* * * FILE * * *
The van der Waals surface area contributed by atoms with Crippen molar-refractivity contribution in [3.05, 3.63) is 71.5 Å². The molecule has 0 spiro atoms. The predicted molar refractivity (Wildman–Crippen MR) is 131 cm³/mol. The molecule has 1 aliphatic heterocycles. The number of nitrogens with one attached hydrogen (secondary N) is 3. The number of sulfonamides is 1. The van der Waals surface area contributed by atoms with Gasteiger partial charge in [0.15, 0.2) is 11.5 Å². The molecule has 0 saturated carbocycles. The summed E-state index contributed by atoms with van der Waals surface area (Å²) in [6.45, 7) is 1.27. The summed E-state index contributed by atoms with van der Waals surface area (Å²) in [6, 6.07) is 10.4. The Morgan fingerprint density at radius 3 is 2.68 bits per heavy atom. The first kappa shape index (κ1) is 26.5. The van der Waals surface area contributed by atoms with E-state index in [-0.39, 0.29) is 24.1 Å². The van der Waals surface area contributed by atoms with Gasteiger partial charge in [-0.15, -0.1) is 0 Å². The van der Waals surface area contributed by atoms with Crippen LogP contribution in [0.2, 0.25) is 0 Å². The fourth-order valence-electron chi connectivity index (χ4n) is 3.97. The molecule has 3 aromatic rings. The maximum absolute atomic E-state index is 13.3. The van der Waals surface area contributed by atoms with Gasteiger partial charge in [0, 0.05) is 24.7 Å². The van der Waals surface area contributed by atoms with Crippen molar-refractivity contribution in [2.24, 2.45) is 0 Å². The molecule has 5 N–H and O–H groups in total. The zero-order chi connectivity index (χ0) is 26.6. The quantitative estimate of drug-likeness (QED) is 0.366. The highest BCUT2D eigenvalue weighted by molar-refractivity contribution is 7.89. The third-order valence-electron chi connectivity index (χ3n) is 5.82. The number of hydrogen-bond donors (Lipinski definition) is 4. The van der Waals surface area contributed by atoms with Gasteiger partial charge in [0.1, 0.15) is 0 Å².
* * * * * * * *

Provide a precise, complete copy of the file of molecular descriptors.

The van der Waals surface area contributed by atoms with Crippen molar-refractivity contribution in [3.05, 3.63) is 71.5 Å². The molecule has 0 spiro atoms. The predicted molar refractivity (Wildman–Crippen MR) is 131 cm³/mol. The molecule has 1 aliphatic heterocycles. The number of nitrogens with one attached hydrogen (secondary N) is 3. The number of sulfonamides is 1. The van der Waals surface area contributed by atoms with Gasteiger partial charge in [0.15, 0.2) is 11.5 Å². The molecule has 0 saturated carbocycles. The summed E-state index contributed by atoms with van der Waals surface area (Å²) in [6.45, 7) is 1.27. The summed E-state index contributed by atoms with van der Waals surface area (Å²) in [6, 6.07) is 10.4. The Morgan fingerprint density at radius 3 is 2.68 bits per heavy atom. The first kappa shape index (κ1) is 26.5. The van der Waals surface area contributed by atoms with E-state index in [-0.39, 0.29) is 24.1 Å². The van der Waals surface area contributed by atoms with Gasteiger partial charge in [-0.15, -0.1) is 0 Å². The van der Waals surface area contributed by atoms with Crippen LogP contribution in [0.2, 0.25) is 0 Å². The fourth-order valence-electron chi connectivity index (χ4n) is 3.97. The molecule has 3 aromatic rings. The maximum absolute atomic E-state index is 13.3. The van der Waals surface area contributed by atoms with Gasteiger partial charge in [0, 0.05) is 24.7 Å². The van der Waals surface area contributed by atoms with Crippen molar-refractivity contribution in [2.24, 2.45) is 0 Å². The molecule has 5 N–H and O–H groups in total. The zero-order chi connectivity index (χ0) is 26.6. The quantitative estimate of drug-likeness (QED) is 0.366. The highest BCUT2D eigenvalue weighted by molar-refractivity contribution is 7.89. The third-order valence-electron chi connectivity index (χ3n) is 5.82. The number of hydrogen-bond donors (Lipinski definition) is 4. The van der Waals surface area contributed by atoms with Gasteiger partial charge in [0.1, 0.15) is 0 Å².